Using Guide Horses for the Blind

When you think of "service animals," you usually think of a service dog like a German Shepherd or Golden Retriever leading a blind person. But did you know that miniature horses are also service as guides for the blind?Due to the size of horses typically used for riding, it is not practical to use them as service animals, except in a therapeutic riding program. However, miniature horses are usually about the same size as some of the large breeds used by service organizations. In addition, large breed dogs usually live to about 12 or 13 years old, a miniature horse can remain in service well into their 20's. Guide Horses, as they are called, are not for everyone. They are a personal preference and are typically requested by horse lovers, those who need a guide with a long lifespan, blind equestrians who ride large horses, and blind people with dog allergies.

Most Guide Horses come via donations from large breeding farms and individual donations. Less than 1% of miniature horses are suitable for Guide Horse training. All horses must have exceptional small size with good physical health and stamina, sound legs and above average intelligence. A licensed equine veterinarian examines all horses before they are accepted into a training program.Some of the requirements for having a Guide Horse are a bit different than having a Service Dog.

While Guide Horses are trained to work indoors while guiding, all Guide Horses handlers are required to have a fenced outdoor area and barn for when their Guide Horse is off duty. All horses require lots of fresh air, and all Guide Horses live outdoors when not guiding. Since horses are herd animals, they are happier when they have a friend to come home to after work.

While some horses are fine living alone with their handler, many Guide Horse programs will places a companion horse with each Guide Horse.Guide Horses and service dogs share the same extremely high level of training, though may use different training methods. All Guide Horses must demonstrate 100% proficiency at keeping their handler safe in chaotic traffic. Guide Horses have proven to be exceptionally talented in keeping their handler safe in traffic, partially because their 350 degree range of vision allows them to see traffic in all directions at the same time.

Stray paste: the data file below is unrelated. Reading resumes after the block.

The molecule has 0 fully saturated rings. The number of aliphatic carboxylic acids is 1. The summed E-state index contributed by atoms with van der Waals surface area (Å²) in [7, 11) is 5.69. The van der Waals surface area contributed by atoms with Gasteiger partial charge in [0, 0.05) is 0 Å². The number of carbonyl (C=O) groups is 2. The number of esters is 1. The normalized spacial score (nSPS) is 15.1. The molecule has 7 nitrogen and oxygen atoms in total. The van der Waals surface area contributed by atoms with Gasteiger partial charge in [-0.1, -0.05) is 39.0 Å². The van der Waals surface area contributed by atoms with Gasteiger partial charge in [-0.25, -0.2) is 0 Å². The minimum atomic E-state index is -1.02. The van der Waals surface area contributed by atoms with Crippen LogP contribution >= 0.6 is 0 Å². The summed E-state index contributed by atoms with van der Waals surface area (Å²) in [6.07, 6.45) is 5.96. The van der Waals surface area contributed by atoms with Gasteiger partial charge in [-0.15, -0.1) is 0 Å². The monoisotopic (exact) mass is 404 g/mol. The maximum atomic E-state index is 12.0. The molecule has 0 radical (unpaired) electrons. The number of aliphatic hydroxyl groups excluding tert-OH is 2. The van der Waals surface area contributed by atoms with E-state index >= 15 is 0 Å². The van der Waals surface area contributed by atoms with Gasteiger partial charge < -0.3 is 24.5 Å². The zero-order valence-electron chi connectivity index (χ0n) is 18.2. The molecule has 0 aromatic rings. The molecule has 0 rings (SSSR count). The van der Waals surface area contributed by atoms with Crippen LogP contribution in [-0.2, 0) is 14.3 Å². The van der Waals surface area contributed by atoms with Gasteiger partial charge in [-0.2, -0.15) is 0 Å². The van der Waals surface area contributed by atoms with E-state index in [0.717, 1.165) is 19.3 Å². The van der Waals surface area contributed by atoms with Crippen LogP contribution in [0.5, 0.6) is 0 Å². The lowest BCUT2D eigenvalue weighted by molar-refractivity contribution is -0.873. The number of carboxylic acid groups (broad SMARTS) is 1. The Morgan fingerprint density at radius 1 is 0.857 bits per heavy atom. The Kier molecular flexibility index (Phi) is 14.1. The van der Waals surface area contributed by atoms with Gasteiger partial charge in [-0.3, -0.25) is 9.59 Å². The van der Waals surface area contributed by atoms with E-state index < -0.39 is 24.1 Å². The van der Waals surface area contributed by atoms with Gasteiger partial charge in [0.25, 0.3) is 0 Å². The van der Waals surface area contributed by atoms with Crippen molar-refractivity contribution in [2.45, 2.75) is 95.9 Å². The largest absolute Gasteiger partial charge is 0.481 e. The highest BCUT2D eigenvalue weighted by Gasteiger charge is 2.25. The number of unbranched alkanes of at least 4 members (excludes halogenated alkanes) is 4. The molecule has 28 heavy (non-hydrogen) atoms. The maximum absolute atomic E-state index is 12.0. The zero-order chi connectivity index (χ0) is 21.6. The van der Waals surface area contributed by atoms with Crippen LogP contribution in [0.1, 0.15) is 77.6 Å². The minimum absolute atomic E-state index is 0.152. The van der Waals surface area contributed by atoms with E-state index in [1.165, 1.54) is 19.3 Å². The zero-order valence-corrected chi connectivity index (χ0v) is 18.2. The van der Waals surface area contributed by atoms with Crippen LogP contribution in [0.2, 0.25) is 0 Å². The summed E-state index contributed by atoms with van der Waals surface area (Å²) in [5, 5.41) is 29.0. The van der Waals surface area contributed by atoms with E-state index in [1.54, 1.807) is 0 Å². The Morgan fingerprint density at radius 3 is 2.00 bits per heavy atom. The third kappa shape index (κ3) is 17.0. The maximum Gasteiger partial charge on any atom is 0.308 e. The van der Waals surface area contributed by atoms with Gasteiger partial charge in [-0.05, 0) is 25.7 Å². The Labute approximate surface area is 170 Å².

No Guide Horse is placed until their handler can confidently place their life in its control.Training any assistance animal requires an in-depth understanding of animal behavior. Because equine behavior is generic to all horse breeds, any professional horse trainer can start the initial training of the assistance horse, teaching it to accept the harness, and start/stop on command.

Advanced training involves training the horse not to react to environmental distractions, to avoid obstacles and to recognize all potential dangers. The idea is to create a team, person and horse, working together and understanding one another.Training of a Guide Horse includes:The handler, too, will go through an entire training program, from animal care through team training.Though allowed under ADA, Guide Horses are still an experimental mobility option for blind people who do not wish to or cannot use a guide dog.

They are provided by The Guide Horse Foundation, founded in 1999 to provide miniature horses as assistance animals to blind users living in rural environments.